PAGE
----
Using the “Principle-Application” method of applying the Torah, we’re going to look at the Ten Commandments over the next few days and try to realign our priorities to God’s.
Let's talk a bit about the numbering. Christians tend to list vs. 3 as the fist commandment "No other gods besides me," and vss. 4-6 as the second commandment: Basically summarized as "No idols." Jews, on the other hand, list vss. 3-6 as collectively giving one commandment. This is how they number them: vs. 2 has the first commandment, while 3-6 list the second. How can this be? How do they see "I am the Lord your God, who brought you out of Egypt, out of the land of slavery." as a commandment? There's a really good reason for this. The word we translate as "commandment" could just as easily be translated as "word." That's how the rabbis translate and understand it, and I'm actually persuaded by their case, since "No gods before me" and "no idols" seem pretty linked together, if not just a restatement of the same idea. Of course, this isn't an essential issue for me, since it doesn't really affect the points I think God is trying to make to us here.
However we number the commandments, we need to notice how the Lord started out this passage. He began by reminding them of who he was and what he had done before, which established the authority behind these commands. These are not suggestions from a friend, they aren't even instructions from our parents. They are commands from the Almighty God who'd rescued them out of Egyptian slavery and death. They owed him everything. Whatever he told them to do, he deserved absolute and instant obedience.
As such, the first thing he desires is complete allegiance and loyalty. We love our parents and other family, we can be loyal to our country, we can be true to our friends, but ultimately our love and loyalty go to our Savior God.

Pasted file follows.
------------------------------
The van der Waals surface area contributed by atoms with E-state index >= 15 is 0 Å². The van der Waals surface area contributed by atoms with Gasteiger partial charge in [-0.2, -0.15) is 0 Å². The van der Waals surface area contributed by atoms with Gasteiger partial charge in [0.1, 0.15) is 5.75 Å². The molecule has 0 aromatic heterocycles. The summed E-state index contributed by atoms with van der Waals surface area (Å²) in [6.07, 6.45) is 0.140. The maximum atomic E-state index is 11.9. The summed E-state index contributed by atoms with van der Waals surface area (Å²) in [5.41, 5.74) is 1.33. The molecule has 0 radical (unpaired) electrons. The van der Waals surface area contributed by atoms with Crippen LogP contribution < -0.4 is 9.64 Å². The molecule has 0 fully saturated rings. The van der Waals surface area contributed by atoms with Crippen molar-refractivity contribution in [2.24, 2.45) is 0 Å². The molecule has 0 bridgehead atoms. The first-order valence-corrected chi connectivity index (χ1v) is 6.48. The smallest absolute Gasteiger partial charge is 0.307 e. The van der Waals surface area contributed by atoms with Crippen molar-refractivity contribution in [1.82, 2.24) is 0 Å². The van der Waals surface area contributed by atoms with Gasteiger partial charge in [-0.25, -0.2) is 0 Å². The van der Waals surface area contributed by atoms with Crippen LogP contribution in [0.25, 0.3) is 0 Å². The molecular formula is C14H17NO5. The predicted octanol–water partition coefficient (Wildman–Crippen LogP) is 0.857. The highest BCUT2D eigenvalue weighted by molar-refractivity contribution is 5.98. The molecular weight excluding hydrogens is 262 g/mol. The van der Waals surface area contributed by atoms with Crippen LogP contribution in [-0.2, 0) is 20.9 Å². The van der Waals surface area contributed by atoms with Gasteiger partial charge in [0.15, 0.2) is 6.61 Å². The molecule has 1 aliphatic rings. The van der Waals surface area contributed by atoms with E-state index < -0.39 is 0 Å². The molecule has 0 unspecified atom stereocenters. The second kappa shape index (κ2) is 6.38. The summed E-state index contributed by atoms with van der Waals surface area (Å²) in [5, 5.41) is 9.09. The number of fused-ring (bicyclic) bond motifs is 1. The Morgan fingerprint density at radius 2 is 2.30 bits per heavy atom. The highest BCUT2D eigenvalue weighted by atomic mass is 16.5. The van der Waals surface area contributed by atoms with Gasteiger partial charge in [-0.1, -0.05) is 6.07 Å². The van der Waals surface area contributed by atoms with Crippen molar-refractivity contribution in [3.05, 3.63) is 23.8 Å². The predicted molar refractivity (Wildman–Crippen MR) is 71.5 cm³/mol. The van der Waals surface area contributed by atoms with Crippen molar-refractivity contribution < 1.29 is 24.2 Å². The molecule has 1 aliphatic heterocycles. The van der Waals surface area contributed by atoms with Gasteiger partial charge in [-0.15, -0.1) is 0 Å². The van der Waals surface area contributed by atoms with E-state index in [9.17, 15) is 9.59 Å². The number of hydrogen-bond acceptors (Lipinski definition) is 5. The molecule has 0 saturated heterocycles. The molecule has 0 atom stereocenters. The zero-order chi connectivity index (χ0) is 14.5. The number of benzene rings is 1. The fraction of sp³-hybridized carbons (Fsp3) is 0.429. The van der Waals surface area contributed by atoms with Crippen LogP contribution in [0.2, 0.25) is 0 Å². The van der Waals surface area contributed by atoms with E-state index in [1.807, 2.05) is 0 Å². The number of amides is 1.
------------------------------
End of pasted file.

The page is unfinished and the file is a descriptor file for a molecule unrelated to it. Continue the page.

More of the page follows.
It’s probably easy to see why God forbids us to worship any god but him. I mean, he's been so good to us, and just like the ancient Hebrews we owe him everything while he owes us nothing but judgment. But why is it wrong to make images of him to focus our worship? Why not just paint a picture of Jesus and pray to it? There are two good reasons not to. First, he's too “big” to be represented in any picture. Any representation of him will be completely inadequate to capture his majesty and character. The other reason is that it’s too easy to confuse the representation with the One we worship. We tend to think that God is somehow “contained” in the box we have designed for him.
You might think that you’re being obedient to these commands because you don’t bow down before a block of wood or stone. Unfortunately God’s standard is a bit higher than we think. Paul says not once but twice that that greed is idolatry. In fact, how can we obey the command which Jesus considered the most important (“Love the Lord your God with all your heart, mind, soul and strength”) if he has any rival for our affections? As someone once told me, “If anything controls you besides the Lord Jesus Christ, it’s an idol.”
Just like the Hebrews, we belong to our Savior God twice over: Once because he made us, and twice because he redeemed us out of the land of slavery and death. He deserves to have absolutely no rivals for our hearts.
Father God, please forgive me. You are my all in all, and I constantly need to be reminded of that.